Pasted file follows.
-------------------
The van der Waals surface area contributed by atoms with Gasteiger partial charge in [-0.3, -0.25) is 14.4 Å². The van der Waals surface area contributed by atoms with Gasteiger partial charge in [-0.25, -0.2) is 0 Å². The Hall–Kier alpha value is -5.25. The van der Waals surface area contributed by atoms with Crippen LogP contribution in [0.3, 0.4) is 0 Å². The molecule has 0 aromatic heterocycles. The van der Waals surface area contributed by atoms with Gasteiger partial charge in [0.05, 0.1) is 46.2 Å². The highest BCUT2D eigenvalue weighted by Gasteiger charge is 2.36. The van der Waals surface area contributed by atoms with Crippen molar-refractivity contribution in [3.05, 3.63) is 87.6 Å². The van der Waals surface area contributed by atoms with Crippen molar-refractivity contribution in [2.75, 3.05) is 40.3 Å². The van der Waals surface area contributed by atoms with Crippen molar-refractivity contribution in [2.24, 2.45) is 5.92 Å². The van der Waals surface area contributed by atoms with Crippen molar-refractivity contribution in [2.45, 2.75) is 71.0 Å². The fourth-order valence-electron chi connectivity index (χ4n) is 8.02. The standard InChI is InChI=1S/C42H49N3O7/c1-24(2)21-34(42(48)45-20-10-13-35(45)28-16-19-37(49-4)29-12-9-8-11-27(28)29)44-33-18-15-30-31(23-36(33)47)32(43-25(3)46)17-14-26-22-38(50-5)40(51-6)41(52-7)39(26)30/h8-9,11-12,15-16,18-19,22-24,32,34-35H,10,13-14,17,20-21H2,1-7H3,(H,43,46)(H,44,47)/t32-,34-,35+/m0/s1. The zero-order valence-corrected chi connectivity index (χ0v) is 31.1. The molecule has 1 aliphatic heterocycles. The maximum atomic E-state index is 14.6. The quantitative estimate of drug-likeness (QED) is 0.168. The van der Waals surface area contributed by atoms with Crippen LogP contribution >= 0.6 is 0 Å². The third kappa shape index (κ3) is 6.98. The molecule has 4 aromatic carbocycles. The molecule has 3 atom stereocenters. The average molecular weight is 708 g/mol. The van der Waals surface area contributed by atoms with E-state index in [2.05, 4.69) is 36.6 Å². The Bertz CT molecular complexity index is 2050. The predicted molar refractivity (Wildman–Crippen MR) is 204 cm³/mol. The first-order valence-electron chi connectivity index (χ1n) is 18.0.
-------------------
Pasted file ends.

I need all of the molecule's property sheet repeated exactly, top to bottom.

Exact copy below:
The van der Waals surface area contributed by atoms with Gasteiger partial charge in [-0.3, -0.25) is 14.4 Å². The van der Waals surface area contributed by atoms with Gasteiger partial charge in [-0.25, -0.2) is 0 Å². The Hall–Kier alpha value is -5.25. The van der Waals surface area contributed by atoms with Crippen LogP contribution in [0.3, 0.4) is 0 Å². The molecule has 0 aromatic heterocycles. The van der Waals surface area contributed by atoms with Gasteiger partial charge in [0.05, 0.1) is 46.2 Å². The highest BCUT2D eigenvalue weighted by Gasteiger charge is 2.36. The van der Waals surface area contributed by atoms with Crippen molar-refractivity contribution in [3.05, 3.63) is 87.6 Å². The van der Waals surface area contributed by atoms with Crippen molar-refractivity contribution in [2.75, 3.05) is 40.3 Å². The van der Waals surface area contributed by atoms with Crippen molar-refractivity contribution in [2.24, 2.45) is 5.92 Å². The van der Waals surface area contributed by atoms with Crippen molar-refractivity contribution in [2.45, 2.75) is 71.0 Å². The fourth-order valence-electron chi connectivity index (χ4n) is 8.02. The standard InChI is InChI=1S/C42H49N3O7/c1-24(2)21-34(42(48)45-20-10-13-35(45)28-16-19-37(49-4)29-12-9-8-11-27(28)29)44-33-18-15-30-31(23-36(33)47)32(43-25(3)46)17-14-26-22-38(50-5)40(51-6)41(52-7)39(26)30/h8-9,11-12,15-16,18-19,22-24,32,34-35H,10,13-14,17,20-21H2,1-7H3,(H,43,46)(H,44,47)/t32-,34-,35+/m0/s1. The zero-order valence-corrected chi connectivity index (χ0v) is 31.1. The molecule has 1 aliphatic heterocycles. The maximum atomic E-state index is 14.6. The quantitative estimate of drug-likeness (QED) is 0.168. The van der Waals surface area contributed by atoms with Crippen LogP contribution >= 0.6 is 0 Å². The third kappa shape index (κ3) is 6.98. The molecule has 4 aromatic carbocycles. The molecule has 3 atom stereocenters. The average molecular weight is 708 g/mol. The van der Waals surface area contributed by atoms with E-state index in [2.05, 4.69) is 36.6 Å². The Bertz CT molecular complexity index is 2050. The predicted molar refractivity (Wildman–Crippen MR) is 204 cm³/mol. The first-order valence-electron chi connectivity index (χ1n) is 18.0.